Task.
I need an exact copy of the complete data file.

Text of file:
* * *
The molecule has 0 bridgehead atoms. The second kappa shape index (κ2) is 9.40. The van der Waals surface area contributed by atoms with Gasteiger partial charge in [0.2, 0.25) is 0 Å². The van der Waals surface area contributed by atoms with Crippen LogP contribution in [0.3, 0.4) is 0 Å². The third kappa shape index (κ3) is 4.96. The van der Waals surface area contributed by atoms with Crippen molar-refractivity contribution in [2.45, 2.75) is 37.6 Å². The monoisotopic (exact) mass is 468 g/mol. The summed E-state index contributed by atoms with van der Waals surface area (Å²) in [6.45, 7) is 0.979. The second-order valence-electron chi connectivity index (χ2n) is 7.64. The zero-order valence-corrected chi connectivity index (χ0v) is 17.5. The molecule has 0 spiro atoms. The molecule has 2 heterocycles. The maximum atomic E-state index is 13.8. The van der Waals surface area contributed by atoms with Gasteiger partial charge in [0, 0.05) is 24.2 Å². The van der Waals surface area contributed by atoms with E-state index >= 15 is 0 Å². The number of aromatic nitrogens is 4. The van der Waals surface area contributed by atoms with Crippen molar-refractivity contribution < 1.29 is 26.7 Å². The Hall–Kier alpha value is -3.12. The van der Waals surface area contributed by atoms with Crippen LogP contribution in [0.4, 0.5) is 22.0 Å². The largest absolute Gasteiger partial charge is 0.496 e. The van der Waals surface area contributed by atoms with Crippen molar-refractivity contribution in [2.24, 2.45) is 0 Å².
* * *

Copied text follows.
The molecule has 0 bridgehead atoms. The second kappa shape index (κ2) is 9.40. The van der Waals surface area contributed by atoms with Gasteiger partial charge in [0.2, 0.25) is 0 Å². The van der Waals surface area contributed by atoms with Crippen LogP contribution in [0.3, 0.4) is 0 Å². The third kappa shape index (κ3) is 4.96. The van der Waals surface area contributed by atoms with Crippen molar-refractivity contribution in [2.45, 2.75) is 37.6 Å². The monoisotopic (exact) mass is 468 g/mol. The summed E-state index contributed by atoms with van der Waals surface area (Å²) in [6.45, 7) is 0.979. The second-order valence-electron chi connectivity index (χ2n) is 7.64. The zero-order valence-corrected chi connectivity index (χ0v) is 17.5. The molecule has 0 spiro atoms. The molecule has 2 heterocycles. The maximum atomic E-state index is 13.8. The van der Waals surface area contributed by atoms with Gasteiger partial charge in [0, 0.05) is 24.2 Å². The van der Waals surface area contributed by atoms with E-state index >= 15 is 0 Å². The number of aromatic nitrogens is 4. The van der Waals surface area contributed by atoms with Crippen molar-refractivity contribution < 1.29 is 26.7 Å². The Hall–Kier alpha value is -3.12. The van der Waals surface area contributed by atoms with Crippen LogP contribution in [0.4, 0.5) is 22.0 Å². The largest absolute Gasteiger partial charge is 0.496 e. The van der Waals surface area contributed by atoms with Crippen molar-refractivity contribution in [2.24, 2.45) is 0 Å².